(East Los Angeles, CA) [From The Editor’s Desk]: While we have mainly been bringing all of our Rams followers team news through transcripts with Head Coach Sean McVay and several players, here is a great chance to learn first-hand what is happening with the team through the actions, decision-making, vision, and other player personnel perspectives of its outstanding and accomplished General Manager, Les Snead. His Press Conference was conducted through a Zoom Meeting this past week on August 30th.
As we’ve mentioned, when it comes to the value of reading what Coach McVay has to say in his transcripts, this is yet another great read that will give you an even greater perspective into learning more of Les Snead’s valued thoughts, opinions, techniques, and the “nuts and bolts” of managing a great NFL franchise such as the Rams.
Los Angeles Rams Transcripts – General Manager Les Snead – 8/30/23
[GENERAL MANAGER, LES SNEAD]
(On what has impressed him about QB Stetson Bennett since joining the team)…“Well, I think that you are always trying to predict whether the… I call it the superpowers, a skillset that he displayed in college. Does it translate to the NFL? So we did get to see some of the mobility, the ability to use that mobility within the pocket, move the chains, and he was a guy that was not necessarily, or I would say a little bit fearless sometimes in terms of trying to make a play. We did see some of that. Like a lot of rookie QBs, not there yet. The transition to the NFL can be humbling at times and he’s gone through that. Usually, if you can overcome those lessons, apply them, you have a good shot of evolving to whatever potential you might have.”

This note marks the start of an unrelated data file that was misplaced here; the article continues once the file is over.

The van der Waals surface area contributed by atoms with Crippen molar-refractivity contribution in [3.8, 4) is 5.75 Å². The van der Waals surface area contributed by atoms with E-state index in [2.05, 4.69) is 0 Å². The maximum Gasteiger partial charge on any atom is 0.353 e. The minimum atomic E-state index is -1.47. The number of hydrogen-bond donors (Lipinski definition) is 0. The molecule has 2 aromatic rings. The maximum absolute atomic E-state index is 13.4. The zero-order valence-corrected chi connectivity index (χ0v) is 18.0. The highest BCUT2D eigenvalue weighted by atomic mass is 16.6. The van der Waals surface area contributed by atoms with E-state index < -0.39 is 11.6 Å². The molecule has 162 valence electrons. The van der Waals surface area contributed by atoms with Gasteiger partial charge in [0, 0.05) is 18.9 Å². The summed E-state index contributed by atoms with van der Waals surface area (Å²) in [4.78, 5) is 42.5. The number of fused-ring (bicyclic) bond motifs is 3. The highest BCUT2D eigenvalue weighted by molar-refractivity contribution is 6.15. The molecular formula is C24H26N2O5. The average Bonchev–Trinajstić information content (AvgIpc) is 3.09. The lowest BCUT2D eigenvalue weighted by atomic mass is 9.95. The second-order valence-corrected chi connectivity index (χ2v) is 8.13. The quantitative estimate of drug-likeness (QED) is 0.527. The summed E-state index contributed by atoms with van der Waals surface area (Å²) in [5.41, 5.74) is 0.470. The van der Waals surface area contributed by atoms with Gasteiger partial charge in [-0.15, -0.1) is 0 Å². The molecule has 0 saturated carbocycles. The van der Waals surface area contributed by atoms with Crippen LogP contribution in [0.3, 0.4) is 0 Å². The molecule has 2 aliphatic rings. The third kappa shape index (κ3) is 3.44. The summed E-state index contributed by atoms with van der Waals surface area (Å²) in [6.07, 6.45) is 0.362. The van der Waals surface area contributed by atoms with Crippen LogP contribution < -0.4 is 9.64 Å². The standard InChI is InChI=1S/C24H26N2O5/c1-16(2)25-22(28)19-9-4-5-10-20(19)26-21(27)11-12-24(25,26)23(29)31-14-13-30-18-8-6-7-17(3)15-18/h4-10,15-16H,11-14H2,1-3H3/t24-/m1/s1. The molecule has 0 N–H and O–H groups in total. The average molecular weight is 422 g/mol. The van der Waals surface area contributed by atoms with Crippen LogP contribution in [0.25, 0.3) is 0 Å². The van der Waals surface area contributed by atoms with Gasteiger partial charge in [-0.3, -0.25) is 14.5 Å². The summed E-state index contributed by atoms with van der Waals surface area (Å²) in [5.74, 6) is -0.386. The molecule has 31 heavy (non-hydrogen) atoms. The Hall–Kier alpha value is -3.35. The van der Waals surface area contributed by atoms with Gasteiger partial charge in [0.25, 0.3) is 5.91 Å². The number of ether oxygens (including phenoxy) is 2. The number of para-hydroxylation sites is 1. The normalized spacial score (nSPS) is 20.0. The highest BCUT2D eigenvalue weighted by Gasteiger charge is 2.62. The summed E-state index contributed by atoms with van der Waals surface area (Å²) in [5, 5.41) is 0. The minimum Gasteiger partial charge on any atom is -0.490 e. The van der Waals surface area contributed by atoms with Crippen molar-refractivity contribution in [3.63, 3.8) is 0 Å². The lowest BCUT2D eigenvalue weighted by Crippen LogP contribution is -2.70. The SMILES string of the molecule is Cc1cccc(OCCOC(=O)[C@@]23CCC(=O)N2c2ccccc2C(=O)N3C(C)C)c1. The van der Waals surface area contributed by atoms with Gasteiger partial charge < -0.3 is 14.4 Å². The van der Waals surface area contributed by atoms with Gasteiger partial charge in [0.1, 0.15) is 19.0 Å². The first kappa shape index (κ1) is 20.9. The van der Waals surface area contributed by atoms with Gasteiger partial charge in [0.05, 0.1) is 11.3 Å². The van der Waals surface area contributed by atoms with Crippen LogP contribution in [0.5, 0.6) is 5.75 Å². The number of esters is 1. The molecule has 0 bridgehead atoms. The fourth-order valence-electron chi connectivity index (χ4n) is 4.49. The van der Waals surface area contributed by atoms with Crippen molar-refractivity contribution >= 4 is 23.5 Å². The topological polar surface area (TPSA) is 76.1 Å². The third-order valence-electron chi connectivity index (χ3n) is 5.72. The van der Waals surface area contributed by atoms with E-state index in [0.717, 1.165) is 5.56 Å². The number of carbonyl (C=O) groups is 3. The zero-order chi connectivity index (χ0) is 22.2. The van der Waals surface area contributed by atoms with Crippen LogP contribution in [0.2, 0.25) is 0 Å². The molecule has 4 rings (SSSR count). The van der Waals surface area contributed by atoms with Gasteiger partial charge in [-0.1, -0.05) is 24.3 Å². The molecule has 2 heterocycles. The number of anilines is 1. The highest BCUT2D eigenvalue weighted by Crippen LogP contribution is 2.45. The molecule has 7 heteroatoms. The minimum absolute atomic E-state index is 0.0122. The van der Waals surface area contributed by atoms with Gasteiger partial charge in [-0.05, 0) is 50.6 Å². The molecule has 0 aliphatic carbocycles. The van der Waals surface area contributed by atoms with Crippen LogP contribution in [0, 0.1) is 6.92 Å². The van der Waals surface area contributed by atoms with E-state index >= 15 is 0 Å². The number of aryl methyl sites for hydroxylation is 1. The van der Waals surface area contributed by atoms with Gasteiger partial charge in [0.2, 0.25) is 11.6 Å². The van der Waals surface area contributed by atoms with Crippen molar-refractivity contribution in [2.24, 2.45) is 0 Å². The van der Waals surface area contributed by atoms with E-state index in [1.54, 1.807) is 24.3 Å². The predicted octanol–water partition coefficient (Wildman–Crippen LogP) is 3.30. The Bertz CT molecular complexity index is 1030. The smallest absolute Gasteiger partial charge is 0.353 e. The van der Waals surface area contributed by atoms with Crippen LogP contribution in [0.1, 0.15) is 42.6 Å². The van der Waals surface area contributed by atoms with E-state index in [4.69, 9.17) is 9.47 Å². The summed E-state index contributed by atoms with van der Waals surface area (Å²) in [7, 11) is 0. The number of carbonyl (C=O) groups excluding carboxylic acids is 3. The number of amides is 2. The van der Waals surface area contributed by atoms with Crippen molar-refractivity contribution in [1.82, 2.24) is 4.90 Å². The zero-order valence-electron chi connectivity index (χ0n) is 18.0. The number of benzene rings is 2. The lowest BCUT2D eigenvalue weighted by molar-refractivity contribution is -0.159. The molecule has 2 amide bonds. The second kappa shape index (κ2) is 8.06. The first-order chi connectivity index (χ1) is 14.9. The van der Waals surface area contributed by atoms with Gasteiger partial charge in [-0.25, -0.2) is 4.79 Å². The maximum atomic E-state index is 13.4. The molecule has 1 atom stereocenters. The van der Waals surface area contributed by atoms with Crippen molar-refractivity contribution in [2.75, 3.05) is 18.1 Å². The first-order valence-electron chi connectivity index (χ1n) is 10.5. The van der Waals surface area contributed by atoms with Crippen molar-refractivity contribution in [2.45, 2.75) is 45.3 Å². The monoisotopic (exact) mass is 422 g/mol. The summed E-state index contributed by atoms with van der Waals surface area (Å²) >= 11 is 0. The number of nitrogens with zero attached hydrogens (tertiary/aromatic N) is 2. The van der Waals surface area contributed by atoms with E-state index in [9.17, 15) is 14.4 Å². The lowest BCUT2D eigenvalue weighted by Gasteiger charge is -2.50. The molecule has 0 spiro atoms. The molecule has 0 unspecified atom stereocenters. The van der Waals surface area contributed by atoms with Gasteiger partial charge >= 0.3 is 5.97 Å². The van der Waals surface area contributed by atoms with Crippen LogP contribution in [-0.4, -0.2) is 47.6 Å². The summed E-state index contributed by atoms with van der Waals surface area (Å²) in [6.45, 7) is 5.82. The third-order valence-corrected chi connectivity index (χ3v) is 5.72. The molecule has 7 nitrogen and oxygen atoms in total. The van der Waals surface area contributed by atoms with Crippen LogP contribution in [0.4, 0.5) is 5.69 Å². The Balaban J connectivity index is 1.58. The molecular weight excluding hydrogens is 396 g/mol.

(On what gave him the confidence that Bennett can be the second-string quarterback)…“Probably a lot of the variables and that I just discussed and I think what’s probably different than preseason games versus our preseason practices, we’re very vanilla in the games, to a fault, and and it’s very intentional of how vanilla…What (HC) Sean (McVay) wants to put on tape in the preseason, because there has been evolutions in our offense that he doesn’t necessarily want to show. You see a lot more of that in our practices, a little bit more of that when we practice against teams. But point being is if we ever had to get to Stetson at that point in time, there would be a game plan that would be put together that I think our coaching staff would sit down and we’d probably reduce some things. It’d be a different package than what (QB) Matthew (Stafford) can take into the game and it’d be tailored a little more to what Stetson can do and less than what he can’t do. Like everything, you’d never really want to get to your backup quarterback, but that is definitely possible in the NFL. (The) vision is to not get there and we’re still guessing about Stetson a year from now.”